Walter Gropius and the Bauhaus Movement Research Paper by Champ

Walter Gropius and the Bauhaus Movement
This paper studies Walter Gropius and looks at the role and significance of the Bauhaus Movement.
# 98715 | 2,071 words | 4 sources | APA | 2007 | US
Published on Oct 14, 2007 in Architecture (Buildings) , Architecture (European) , Architecture (Modern) , Art (General)

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In this article, the writer presents a brief biography of Walter Gropius's early life, including education and influences. The writer discusses the role played by the Bauhaus Movement in the Imperial Germany of the 19th and 20th centuries in addition to describing the contribution made by the Bauhaus style of Architecture in the United States. The writer concludes that Walter Gropius was without doubt one of the most important architects of the previous century. The writer maintains that his significance lies in having realized the necessity of combining the previously separate fields of art and craft early in his career and in bringing the art of designing closer to the realities of the industrial age.

Walter Gropius's Life
Early Influences and Work
The First World War and Marriage
Weimer and Dessau
Exile, Harvard and Death
The Role of the Bauhaus Movement in 19th and 20th Century Germany
Influence of the Bauhaus Movement in Germany
Bauhaus Style Contribution in the United States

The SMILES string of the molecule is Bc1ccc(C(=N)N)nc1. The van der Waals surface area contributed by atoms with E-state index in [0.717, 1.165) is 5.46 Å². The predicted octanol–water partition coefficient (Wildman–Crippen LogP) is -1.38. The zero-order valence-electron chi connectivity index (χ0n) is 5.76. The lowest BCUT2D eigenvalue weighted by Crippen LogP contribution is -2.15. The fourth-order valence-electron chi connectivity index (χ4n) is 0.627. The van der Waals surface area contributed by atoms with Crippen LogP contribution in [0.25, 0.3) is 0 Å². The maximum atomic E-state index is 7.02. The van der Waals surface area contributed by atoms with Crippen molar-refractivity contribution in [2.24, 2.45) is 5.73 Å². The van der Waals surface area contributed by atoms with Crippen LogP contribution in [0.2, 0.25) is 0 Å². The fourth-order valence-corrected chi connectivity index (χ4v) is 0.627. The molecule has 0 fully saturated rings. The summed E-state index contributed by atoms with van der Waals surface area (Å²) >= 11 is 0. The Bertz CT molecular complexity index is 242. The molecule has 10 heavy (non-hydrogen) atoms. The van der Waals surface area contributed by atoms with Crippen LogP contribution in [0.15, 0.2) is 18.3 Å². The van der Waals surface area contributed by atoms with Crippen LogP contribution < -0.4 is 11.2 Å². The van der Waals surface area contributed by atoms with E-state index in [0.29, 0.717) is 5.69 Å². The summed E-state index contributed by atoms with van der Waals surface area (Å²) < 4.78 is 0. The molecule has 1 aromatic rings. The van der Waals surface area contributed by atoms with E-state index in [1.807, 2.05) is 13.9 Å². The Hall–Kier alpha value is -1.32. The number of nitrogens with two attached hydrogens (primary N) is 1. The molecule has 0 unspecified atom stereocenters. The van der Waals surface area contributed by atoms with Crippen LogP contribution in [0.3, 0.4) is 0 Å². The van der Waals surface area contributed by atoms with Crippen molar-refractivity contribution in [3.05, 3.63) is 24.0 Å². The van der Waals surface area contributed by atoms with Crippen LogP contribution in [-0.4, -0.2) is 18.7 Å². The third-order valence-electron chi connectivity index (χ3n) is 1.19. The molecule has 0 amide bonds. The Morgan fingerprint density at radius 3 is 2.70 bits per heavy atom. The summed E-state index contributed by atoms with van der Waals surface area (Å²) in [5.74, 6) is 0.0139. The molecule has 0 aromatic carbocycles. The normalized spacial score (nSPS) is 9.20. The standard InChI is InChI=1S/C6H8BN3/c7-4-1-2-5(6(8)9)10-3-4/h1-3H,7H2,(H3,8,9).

From the Paper:

"Even before of the end of World War I, Walter Gropius was invited to become the director of the School of Arts and Craft and the Academy of Fine Arts in Weimer. Walter accepted the position and took over as the director of the institutions in 1919 after the end of the War. It was a time of artistic confusion and architects and designers, as well as painters and sculptors who were mostly individual romantics seemed to be drifting directionless with their art. Amidst such confusion, Gropius knew exactly what to do: he was convinced that no distinction could be made between fine arts and practical crafts and immediately proceeded to unify the two schools, re-naming it the Staatliches Bauhaus Weimar. The move proved to be a pivotal moment in Gropius's life and modern architecture as it signaled the start of the Bauhaus movement. It was at Bauhaus, Weimer that Gropius introduced his new approach to design education that emphasized the principal of uniting art and technology that revolutionized modern design."

Sample of Sources Used:

  • Aldersey-Williams, Hugh. "Bauhaus: Design or Dogma?" New Statesman 14 Feb. 2000: 41.
  • Bayer, Herbert, Walter Gropius, and Ise Gropius, eds. Bauhaus, 1919-1928. New York: Museum of Modern Art, 1938.
  • Koeper, Howard. "Walter (Adolph) Gropius." Britannica Biography Collection. EBSCO HOST Research Data bases, 2007
  • Pearlman, Jill. "Joseph Hudnut and the unlikely beginnings of post-modern urbanism at the Harvard Bauhaus." Planning Perspective, Volume 15, Number 3, 1 July 2000: 201-239(39)

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